The Rappaport Affair had nothing to do with it. Jost wrote to VIFF early August to say he was going to be in this part of the world (Port Angeles in fact) for a few weeks and proffering his films. For various reasons this wasn't attractive to the festival - it was already past deadline for starters, and there were questions about date compatibility - so I watched the movies he had mentioned (one of them is "new", the other is a couple of years old, which was another issue for the festival, though neither have really been seen beyond a handful of screenings around the world). I thought they were both very strong, and the chance to have Jon here in person was too good to miss.
Now, I am absolutely no expert in the Cinema of Jon Jost. But I am old enough to have been around when All the Vermeers in New York was released, which garnered some attention in London back in the day; and I reviewed Sure Fire for Time Out when that played the ICA. I also corresponded with Jon a few years ago when the Vancouver Art Gallery were showing some Rembrandt works, and I was interested in showing Rembrandt Laughing - but the rights were complicated (it was a rare film Jost did not control himself as I recall) and as you probably know experimental work does not typically draw a large audience in this burg, so it didn't happen.From what I perceive, Jost is more or less an unknown even to young cinephiles at this point (50 years) in his career. And he's largely unknown to me too. According to his blog he has made approximately a feature per year on digital for the past 20 years, and I have only seen the two that he specifically expressed an interest in screening here. He has refused to play the game, going his own route, steering clear of producers, sales agents, and refusing, for example, to make formal submissions to festivals, and there is an element of rancor in his writing which seems to me disingenuous - it is a self-imposed exile, and yet he rails against the film world for it. He is extremely blunt about his disinterest in great swathes of cinema, which is his prerogative, but strikes me unduly dismissive and, frankly, blinkered. It's not a strategy designed to win friends and influence them (ironically, it's somewhat reminiscent of Carney's preaching). In writing the notes for the films, I took pains not to describe him as "independent" because of the scorn he has heaped on that word, but if anyone is independent it's Jon Jost.But in the end you have to put all that aside, what he says about others, what he says about himself, and just look at the work. And And these films seem to me both strikingly original (experimental, if you will) but also, perhaps surprisingly, emotionally direct and, I think, very accessible. They are very pure films, about people and places, and while I have no great faith that curious audiences will show up in droves to check them out, those enlightened souls who do will find much to contemplate.The sad irony, for me, is that I won't be here to share them with the audience - I'll be in the game, at TIFF next weekend. Which is a great shame.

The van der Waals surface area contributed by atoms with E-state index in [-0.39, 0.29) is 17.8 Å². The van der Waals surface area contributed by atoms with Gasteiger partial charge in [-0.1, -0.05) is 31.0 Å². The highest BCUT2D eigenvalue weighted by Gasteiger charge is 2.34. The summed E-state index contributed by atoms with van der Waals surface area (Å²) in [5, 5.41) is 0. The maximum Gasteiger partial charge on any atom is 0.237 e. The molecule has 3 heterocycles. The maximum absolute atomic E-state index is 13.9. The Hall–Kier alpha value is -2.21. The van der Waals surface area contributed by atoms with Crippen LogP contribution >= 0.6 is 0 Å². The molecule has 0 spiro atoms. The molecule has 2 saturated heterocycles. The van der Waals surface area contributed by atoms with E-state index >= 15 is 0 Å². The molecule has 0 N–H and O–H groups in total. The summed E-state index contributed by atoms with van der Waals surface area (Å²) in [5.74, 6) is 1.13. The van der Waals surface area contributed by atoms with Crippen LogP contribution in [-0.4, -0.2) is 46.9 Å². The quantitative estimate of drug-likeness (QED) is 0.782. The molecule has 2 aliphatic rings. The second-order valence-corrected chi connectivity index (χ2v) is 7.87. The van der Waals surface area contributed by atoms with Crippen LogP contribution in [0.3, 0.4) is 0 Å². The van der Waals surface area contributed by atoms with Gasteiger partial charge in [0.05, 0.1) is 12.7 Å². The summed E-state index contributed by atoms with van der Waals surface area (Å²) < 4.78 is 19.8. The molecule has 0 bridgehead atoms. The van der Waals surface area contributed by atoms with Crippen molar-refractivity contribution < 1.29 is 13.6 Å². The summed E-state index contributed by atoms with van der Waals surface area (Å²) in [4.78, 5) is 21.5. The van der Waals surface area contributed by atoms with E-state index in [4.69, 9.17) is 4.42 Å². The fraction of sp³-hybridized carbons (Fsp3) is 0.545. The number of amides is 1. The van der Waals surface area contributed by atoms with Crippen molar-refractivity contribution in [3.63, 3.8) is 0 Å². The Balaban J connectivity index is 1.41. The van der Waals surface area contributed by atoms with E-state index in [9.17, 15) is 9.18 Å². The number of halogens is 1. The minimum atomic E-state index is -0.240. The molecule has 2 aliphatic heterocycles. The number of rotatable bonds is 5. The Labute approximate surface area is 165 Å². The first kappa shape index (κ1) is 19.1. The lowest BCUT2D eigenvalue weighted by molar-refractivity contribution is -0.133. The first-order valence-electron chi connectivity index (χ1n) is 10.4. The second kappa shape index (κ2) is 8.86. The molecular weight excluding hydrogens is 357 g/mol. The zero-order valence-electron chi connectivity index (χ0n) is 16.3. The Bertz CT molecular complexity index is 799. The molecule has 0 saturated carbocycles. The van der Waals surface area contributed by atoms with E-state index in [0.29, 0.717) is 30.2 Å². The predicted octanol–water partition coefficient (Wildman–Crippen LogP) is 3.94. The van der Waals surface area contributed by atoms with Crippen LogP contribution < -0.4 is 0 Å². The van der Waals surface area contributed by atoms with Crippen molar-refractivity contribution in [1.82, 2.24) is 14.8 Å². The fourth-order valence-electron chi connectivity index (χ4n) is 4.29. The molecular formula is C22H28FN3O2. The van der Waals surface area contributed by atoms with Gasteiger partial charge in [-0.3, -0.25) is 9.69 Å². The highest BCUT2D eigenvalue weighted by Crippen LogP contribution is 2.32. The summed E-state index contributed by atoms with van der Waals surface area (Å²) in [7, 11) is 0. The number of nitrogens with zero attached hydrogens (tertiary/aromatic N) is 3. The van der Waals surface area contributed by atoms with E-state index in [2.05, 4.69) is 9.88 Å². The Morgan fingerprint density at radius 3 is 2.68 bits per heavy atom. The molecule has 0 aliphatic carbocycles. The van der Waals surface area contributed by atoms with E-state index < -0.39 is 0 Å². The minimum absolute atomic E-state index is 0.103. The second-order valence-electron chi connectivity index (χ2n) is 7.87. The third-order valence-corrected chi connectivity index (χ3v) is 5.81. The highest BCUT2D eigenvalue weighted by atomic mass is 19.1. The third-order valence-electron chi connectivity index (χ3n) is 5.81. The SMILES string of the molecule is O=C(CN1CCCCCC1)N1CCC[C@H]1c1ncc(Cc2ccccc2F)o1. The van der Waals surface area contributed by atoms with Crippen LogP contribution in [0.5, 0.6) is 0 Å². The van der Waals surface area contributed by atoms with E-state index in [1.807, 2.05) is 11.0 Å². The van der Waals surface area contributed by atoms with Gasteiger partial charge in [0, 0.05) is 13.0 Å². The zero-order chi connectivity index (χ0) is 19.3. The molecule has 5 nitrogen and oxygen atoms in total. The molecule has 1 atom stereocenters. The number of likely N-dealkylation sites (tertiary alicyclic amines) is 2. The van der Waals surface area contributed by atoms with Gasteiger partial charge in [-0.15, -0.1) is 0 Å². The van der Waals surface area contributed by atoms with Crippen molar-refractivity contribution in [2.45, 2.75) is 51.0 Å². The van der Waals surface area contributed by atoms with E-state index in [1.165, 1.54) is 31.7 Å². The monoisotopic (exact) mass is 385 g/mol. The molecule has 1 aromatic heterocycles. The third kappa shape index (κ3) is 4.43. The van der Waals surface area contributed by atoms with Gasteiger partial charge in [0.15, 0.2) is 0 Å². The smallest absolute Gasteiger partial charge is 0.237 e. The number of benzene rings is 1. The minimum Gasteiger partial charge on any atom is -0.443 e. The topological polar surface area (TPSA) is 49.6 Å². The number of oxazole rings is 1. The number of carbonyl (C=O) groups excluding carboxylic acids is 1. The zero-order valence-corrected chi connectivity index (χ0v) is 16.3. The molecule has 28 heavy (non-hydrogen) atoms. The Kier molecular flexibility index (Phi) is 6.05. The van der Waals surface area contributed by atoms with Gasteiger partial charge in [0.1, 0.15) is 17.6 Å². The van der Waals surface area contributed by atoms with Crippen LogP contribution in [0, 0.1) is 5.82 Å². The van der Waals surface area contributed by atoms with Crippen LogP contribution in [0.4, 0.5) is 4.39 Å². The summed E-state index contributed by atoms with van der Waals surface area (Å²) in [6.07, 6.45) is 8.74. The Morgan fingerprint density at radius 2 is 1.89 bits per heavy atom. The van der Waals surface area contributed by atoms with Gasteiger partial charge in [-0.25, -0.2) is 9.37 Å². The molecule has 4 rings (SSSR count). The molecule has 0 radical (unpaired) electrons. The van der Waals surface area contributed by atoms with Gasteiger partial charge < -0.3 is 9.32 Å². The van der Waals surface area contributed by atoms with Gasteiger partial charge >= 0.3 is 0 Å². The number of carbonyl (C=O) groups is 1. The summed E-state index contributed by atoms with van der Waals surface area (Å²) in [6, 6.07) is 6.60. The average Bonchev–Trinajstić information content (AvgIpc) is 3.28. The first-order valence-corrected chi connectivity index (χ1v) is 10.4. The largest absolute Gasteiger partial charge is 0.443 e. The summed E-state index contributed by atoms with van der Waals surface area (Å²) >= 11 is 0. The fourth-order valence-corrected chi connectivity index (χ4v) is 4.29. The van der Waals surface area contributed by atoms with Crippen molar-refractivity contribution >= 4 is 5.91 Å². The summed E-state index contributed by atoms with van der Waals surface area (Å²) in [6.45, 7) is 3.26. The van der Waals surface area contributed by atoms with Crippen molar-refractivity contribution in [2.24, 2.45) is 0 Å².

Thursday, September 10, 2015
Tom Charity on Jon Jost, plus Jost in the Straight
here and here). That conversation (with contributions from Tom Charity and filmmaker James Benning) is here. Meantime, here's the full text of Charity's writeup, below. I asked if the Rappaport/ Carney affair had anything to do with Tom's screening Jost's films... what follows is all Tom: